But does it tick the orgasm box?
When considering whether he should or should not conduct Mahler’s reconstituted Tenth Symphony Leonard Bernstein unabashedly said to a colleague “I have one question, will it give me an orgasm?”That anecdote appears in Jonathan Cott’s Dinner with Lenny. Classical music today is all about box ticking. We ask does it tick the accessibility box? Does it tick the inclusivity box? Does it tick the equality box? Does it tick the funding box? And does it tick the Twitter box? However, somewhere along the line we seem to have forgotten the most important question: does it tick the orgasm box?
Dinner with Lenny was borrowed from the Second Air Division Memorial Library, Norwich. Any copyrighted material on these pages is included as "fair use", for the purpose of study, review or critical analysis only, and will be removed at the request of copyright owner(s). Also on Facebook and Twitter.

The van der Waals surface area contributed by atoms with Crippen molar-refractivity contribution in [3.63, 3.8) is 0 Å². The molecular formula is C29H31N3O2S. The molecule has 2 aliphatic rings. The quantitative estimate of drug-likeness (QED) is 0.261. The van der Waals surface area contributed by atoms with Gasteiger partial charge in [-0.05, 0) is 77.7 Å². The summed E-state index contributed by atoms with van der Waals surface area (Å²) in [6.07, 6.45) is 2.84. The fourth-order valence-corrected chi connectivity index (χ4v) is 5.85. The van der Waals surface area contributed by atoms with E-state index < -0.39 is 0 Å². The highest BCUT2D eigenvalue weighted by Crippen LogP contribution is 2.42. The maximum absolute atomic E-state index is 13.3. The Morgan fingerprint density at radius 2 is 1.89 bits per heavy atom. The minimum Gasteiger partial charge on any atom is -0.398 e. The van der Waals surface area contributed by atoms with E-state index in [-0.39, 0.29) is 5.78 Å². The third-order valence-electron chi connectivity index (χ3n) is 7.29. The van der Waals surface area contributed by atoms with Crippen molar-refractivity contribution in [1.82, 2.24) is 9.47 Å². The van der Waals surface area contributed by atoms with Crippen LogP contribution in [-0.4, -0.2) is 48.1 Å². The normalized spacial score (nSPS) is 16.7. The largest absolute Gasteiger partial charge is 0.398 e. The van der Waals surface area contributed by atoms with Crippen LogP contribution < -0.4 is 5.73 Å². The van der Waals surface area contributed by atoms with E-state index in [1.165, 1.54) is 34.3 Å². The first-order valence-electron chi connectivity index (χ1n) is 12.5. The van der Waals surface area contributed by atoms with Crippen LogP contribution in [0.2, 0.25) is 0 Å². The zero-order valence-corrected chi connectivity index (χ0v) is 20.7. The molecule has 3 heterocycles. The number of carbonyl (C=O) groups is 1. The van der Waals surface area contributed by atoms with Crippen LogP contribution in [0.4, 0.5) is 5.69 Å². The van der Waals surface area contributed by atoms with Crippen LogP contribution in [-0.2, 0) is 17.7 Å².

Reminds me of the retired military officer who went to the doctor complaining of lack of energy.
"Just don't have any energy, even for things I normally enjoy."
"Well, tell me - when was the last time you had sex?"
"Hmmm ... rather a long time ago, isn't it?"
"Oh, I don't know. It's only 2115 now."
Continence and reserve have their place (I too hate applause between movements, and I hate sloppy over the top, overly emotional performances) but sometimes we need to remember what hooked us on music in the first place - that moment when it transported us somewhere else, when it became an otherworldly experience, when it became, well, orgasmic